–September of 1998
One political analyst characterized former President George Bush as “a good man who just couldn’t decide what he believed.” This inability to articulate strongly a set of beliefs enabled the media to paint him as a “wimp” and ultimately took him down to political defeat. It is too bad that the church didn’t learn a valuable lesson from this former president. No one wants to listen to the windy babble of a man who isn’t sure what he believes, while on the other hand people are strongly attracted to the man who can state his opinions and beliefs in clear logical terms. Unfortunately the church is often plagued by leaders who pride themselves on their ability “to almost say something.” Too many leaders seek to cultivate an ambassadorial style of communication that never ruffles anyone’s feathers. Traditionally, the holiness preacher was a man who stood for and stood against some things. You didn’t see him “bellying up” to the bar of consensus and compromise to drink his fill. Convictions were not set aside for the sake of convenience. There were places he refused to go and things he refused to do. He was known and admired for his stand on the issues. Nowadays, however, it has become almost in vogue to consent to a host of general rules and biblical principles with our mouth, only to ignore them with our lives. This duplicity is not only accepted but defended as a way to operate and keep peace.
In fairness to the pulpit, it must also be said that this is a serious problem in the home as well. Parents seem to lack the courage and commitment to communicate forcefully, yet lovingly, to their own children a belief system that will not be compromised under any circumstance.
I’m not suggesting that holiness people need simply to adopt “tough” agendas so as to appear spiritual. That direction is as deceitful as it is deadly. I am saying, however, that if we truly have a belief system grounded in the Word of God it will affect the way we live and lead. Biblical principles form convictions in our lives, and those convictions will become the moral fiber of what we are. What we are and what we believe will ultimately guide and gauge all of our actions. If it doesn’t, then something is critically wrong with our Christian experience. I believe we will have to take stands on issues where the Bible draws a line. The Bible gives us moral laws, standards for ethical behavior, as well as numerous directing principles to guide our daily lives. We cannot give intellectual assent to them and move on with our lives. True holiness demands that we allow the Word of God to impact the totality of our living.
When a culture or civilization goes as far astray as ours, it becomes easy to overlook some things as “not very significant” under the circumstances. However, those insignificant issues can be, and at times are, a first line of defense and, once lost, give way to an onslaught of all other sorts of evil. Attorney David Gibbs observed that… “any church body or denomination always makes changes in lifestyle issues prior to making changes in its theological tenets.” In other words, if we change the way we live, we will necessarily change what we believe. This is a treacherous path to trod. Instead of allowing the ancient faith to stand in judgment on us, we turn and judge the ancient faith. I believe we need to take a firm stand on the desecration of the Lord’s Day, on sexual promiscuity, homosexuality, and abortion, on social sins like using drugs, drinking alcohol, smoking and gambling. We need to warn against immodesty and worldly attire. We need to sound the alarm against the immoral values that are being piped into our homes through the arts and entertainment world. We need to speak up and courageously proclaim that Christians don’t lie, cheat, steal and defraud their neighbor. This is not a time to soft-soap our words. It is not a quiet day in Zion we need, but rather it is an earthquake followed by a thunderstorm from men who will boldly and courageously proclaim “thus saith the Lord.”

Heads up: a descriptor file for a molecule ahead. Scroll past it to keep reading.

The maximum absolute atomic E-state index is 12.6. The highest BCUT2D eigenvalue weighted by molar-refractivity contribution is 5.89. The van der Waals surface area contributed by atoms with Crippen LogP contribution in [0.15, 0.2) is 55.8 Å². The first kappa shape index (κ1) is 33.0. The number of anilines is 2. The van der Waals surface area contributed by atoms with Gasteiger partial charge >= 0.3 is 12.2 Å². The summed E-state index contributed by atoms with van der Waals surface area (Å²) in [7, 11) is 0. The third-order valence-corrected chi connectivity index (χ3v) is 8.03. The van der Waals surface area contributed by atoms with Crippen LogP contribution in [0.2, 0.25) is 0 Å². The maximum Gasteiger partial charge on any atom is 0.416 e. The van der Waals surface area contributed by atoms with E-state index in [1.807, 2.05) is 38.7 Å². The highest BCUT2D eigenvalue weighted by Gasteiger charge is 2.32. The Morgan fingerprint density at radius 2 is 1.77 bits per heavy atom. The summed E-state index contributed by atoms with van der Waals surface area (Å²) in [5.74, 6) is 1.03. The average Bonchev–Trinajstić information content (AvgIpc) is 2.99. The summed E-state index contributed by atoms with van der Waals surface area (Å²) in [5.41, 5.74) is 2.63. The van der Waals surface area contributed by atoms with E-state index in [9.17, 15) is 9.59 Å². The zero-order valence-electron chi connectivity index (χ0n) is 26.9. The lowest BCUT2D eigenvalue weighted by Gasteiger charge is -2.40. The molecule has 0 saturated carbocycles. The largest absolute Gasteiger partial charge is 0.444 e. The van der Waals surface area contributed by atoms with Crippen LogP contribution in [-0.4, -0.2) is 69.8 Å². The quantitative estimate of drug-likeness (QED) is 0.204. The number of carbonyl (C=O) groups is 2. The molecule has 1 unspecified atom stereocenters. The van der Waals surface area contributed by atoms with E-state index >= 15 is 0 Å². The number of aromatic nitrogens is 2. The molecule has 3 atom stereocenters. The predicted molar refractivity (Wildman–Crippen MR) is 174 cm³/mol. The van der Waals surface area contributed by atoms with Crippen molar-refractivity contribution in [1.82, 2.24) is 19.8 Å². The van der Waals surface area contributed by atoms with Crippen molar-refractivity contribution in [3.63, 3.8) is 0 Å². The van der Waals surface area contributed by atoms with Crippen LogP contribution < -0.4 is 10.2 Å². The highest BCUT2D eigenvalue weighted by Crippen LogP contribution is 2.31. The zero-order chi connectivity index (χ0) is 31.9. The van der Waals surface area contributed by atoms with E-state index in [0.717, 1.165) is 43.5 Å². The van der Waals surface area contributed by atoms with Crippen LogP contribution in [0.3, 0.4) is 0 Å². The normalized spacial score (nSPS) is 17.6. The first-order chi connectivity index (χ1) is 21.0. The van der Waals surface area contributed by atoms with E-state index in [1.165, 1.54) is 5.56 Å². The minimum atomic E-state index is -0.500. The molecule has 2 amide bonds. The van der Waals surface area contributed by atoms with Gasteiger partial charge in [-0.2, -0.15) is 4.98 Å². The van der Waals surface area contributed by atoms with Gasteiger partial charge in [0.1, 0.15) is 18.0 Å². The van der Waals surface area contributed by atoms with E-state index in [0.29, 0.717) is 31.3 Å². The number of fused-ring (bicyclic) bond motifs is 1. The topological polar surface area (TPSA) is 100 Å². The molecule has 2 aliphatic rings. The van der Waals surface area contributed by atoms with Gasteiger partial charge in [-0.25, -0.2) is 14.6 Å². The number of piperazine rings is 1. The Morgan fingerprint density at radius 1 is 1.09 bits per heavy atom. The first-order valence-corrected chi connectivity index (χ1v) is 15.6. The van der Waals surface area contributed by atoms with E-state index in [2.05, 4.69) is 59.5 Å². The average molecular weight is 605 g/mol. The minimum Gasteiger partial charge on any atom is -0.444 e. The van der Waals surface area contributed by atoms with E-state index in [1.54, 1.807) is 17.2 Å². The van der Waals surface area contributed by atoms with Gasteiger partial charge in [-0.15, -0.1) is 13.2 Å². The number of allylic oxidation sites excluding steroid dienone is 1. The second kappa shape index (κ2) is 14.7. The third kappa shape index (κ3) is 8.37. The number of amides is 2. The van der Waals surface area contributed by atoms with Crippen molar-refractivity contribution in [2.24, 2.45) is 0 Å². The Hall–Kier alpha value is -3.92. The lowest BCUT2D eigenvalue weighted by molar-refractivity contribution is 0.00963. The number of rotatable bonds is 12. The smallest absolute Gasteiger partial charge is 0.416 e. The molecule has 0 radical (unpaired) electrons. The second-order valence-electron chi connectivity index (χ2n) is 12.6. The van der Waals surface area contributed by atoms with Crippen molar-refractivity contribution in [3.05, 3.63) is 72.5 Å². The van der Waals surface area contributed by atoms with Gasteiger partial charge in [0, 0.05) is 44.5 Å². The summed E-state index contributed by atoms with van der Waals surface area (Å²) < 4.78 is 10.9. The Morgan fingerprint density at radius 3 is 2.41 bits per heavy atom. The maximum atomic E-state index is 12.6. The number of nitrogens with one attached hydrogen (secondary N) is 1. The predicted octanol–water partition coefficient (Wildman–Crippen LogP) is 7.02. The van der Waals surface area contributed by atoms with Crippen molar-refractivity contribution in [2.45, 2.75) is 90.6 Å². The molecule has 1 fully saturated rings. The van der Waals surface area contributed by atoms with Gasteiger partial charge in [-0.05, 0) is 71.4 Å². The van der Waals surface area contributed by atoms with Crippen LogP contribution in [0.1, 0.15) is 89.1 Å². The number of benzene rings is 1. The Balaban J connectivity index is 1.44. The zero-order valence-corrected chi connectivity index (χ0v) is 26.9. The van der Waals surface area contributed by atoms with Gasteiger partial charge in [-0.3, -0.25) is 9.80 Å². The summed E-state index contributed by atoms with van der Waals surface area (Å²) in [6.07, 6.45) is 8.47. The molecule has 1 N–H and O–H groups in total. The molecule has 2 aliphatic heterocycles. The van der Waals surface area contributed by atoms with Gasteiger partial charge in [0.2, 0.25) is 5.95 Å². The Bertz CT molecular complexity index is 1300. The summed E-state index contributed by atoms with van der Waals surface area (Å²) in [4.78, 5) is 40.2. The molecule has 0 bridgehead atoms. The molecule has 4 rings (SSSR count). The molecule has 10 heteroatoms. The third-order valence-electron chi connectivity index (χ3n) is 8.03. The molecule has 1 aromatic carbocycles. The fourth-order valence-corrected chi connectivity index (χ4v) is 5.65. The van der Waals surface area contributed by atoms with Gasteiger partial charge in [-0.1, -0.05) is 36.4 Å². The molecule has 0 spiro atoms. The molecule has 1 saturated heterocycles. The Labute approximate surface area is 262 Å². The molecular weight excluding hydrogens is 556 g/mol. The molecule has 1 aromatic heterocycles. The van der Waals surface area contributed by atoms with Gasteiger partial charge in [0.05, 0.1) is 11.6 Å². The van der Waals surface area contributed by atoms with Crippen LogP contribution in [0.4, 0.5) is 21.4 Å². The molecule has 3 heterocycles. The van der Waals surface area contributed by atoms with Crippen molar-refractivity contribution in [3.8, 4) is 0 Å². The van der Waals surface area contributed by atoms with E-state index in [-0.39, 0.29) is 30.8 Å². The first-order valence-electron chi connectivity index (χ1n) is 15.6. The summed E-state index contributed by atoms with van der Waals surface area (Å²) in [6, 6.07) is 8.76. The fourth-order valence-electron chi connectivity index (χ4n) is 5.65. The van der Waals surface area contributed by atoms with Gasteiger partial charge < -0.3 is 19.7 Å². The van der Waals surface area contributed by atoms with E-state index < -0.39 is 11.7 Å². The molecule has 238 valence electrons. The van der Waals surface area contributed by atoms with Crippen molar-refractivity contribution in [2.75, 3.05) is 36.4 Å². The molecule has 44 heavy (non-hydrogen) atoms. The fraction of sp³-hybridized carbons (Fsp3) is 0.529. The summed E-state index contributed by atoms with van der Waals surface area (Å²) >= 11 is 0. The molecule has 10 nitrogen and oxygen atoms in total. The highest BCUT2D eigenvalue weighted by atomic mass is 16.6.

I mean to imply that everybody is capitulating. Some time ago Presbyterian leader Dr. D. James Kennedy, thundered to his large congregation, “Some of you are going to leave here and violate the Lord’s Day by eating out in a restaurant.” Jim Cymbala of Brooklyn Tabernacle fame, advises live-in couples to separate and stay that way until they get married if they really want to follow the Lord and be genuine Christians. If these men will be courageous, shouldn’t we as holiness people be clearly voicing and insisting upon a high standard of moral and biblical behavior for our people?
My heart was refreshed when I heard the story of a young man who is enrolling in our college this fall. He was the manager of a large merchandising store in the Southeast. His position commanded a large five digit salary. However, after his conversion he refused to work on Sunday and accepted the consequences of being fired from the position. I also recently learned of an elderly lady in a distant state who lived most of her declining years in near poverty conditions. After her death they found a stack of checks from the state which were to help subsidize her income and make her living more comfortable. However, those checks had not been cashed because that money came from the state lottery, and she felt that the state lottery was wrong. Here is a woman who would rather live in poverty than spend one dime of money that came from the lottery.
How can we, in good conscience, call men and women to revival when we refuse to insist upon reform in both the pulpit and the pew? I believe the biblical portrait for revival always includes and demands both repentance and reform prior to any outpouring of God’s Spirit.
What a man believes is important. You will ultimately live out what you truly believe. As men and women of God within the holiness tradition, we need to start living out what we say we believe.